Courses Linked to the Innovate LLC

2018-2019

Please note: each of the courses below fulfills the First-Year Integration Core requirement, and most fulfill at least one other core area (see individual course listings for details).

THRS 114: Art, Creativity, and the Sacred

LLC Faculty: Dr. Susie Babka
Core Area: Theological and Religious Inquiry | 3 units

Theology explores life's biggest questions: Does God exist? Would it matter one way or the other? What does it mean to be human? Can anything really be done about poverty, racism, injustice? These questions stem from considering what it means to believe in a reality greater than ourselves, an ultimate or infinite reality, the truth of existence. This course explores the creative impulse of the human being, traced through attentiveness to beauty, artistic expression and innovative solutions to scientific and social problems, as the frame in which to understand the Good, the search for God and the doing of justice.


COMM 130: Introduction to Media Studies

LLC Faculty: Dr. David Sullivan
Core Area: Social and Behavioral Inquiry | 3 units

This course offers an introduction to the examination of media and media literacy. Students learn about the origins, history, and development of mass media. Additionally, the present structure, characteristics, and challenges in the areas of radio, television, and cable are addressed. Fulfills a core curriculum requirement in the social sciences.


ARTV 105: Introduction to Sculpture

LLC Faculty: Allison Wiese, M.F.A.
Core Area: Artistic Inquiry | 3 unit class w/ lab

An introductory studio art course exploring the artistic media and methods (both very traditional and quite experimental!) used to communicate in contemporary sculpture. Students will investigate sculptural form as meaning-making through studio projects, field trips, lectures, readings and discussions. The course gives students an understanding of contemporary conceptual issues, materials and strategies for art making, and helps them begin to identify the vocabularies and concerns that inform their own work.


BIOL 242: Genomes and Evolution

LLC Faculty: Dr. Terry Bird
Core Area: Scientific and Technological Inquiry | 3 units

This one-semester course for biology majors provides an introduction to the mechanisms of information flow through organisms and their lineages. Lecture topics will include the use and change of hereditary information in DNA, the mechanisms of evolution, and the relationships among major groups of organisms. The laboratory will include inquiry into the structure and function of DNA, and testing hypotheses of evolution and phylogeny.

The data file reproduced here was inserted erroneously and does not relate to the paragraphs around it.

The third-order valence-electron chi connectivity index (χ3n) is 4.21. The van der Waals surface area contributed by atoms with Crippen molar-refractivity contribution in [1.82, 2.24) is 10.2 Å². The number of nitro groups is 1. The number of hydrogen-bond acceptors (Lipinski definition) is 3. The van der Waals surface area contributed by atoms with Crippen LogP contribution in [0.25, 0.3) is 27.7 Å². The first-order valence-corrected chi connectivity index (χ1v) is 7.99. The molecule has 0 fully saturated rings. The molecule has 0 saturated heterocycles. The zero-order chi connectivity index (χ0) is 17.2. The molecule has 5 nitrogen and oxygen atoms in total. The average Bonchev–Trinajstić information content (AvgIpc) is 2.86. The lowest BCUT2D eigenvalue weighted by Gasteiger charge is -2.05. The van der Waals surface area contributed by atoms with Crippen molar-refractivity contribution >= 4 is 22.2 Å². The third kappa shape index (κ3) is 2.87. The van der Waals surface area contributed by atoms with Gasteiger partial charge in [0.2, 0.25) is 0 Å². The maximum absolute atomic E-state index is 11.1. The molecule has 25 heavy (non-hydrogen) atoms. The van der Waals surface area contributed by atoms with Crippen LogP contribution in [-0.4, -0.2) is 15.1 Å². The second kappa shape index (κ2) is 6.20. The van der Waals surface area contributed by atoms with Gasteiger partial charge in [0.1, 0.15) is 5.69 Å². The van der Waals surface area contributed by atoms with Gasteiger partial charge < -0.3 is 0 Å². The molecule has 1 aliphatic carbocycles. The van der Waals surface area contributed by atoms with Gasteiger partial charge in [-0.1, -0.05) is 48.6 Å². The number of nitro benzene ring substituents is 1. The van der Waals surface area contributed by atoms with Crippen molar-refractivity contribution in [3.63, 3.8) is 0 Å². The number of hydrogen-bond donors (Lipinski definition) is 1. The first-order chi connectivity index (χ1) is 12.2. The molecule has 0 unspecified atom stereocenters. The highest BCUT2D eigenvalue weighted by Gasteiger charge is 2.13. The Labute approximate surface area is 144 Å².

Course Requirement: Students must have a Math SAT score of 630 or greater to qualify for this LLC course.


BIOL 240: Bioenergetics and Systems

LLC Faculty: Dr. Richard Gonzalez
Core Area: Scientific and Technological Inquiry | 3 units

This one-semester course for biology majors provides an introduction to the mechanisms of energy flow within cells and between organisms and the environment. Lecture topics will include cellular respiration and photosynthesis, organismal physiology and locomotion, and ecological interactions.

Course Requirement: Students must have a Math SAT score of 630 or greater to qualify for this LLC course.


BIOL 242: Genomes and Evolution

LLC Faculty: Dr. Geoffrey Morse
Core Area: Scientific and Technological Inquiry | 3 units

This one-semester course for biology majors provides an introduction to the mechanisms of information flow through organisms and their lineages. Lecture topics will include the use and change of hereditary information in DNA, the mechanisms of evolution, and the relationships among major groups of organisms.

Course Requirement: Students must have a Math SAT score of 630 or greater to qualify for this LLC course.


ARCH 101: Introduction to Architecture Studio

LLC Faculty: Dr. Daniel López-Pérez
Core Area: Artistic Inquiry | 3 unit class w/ lab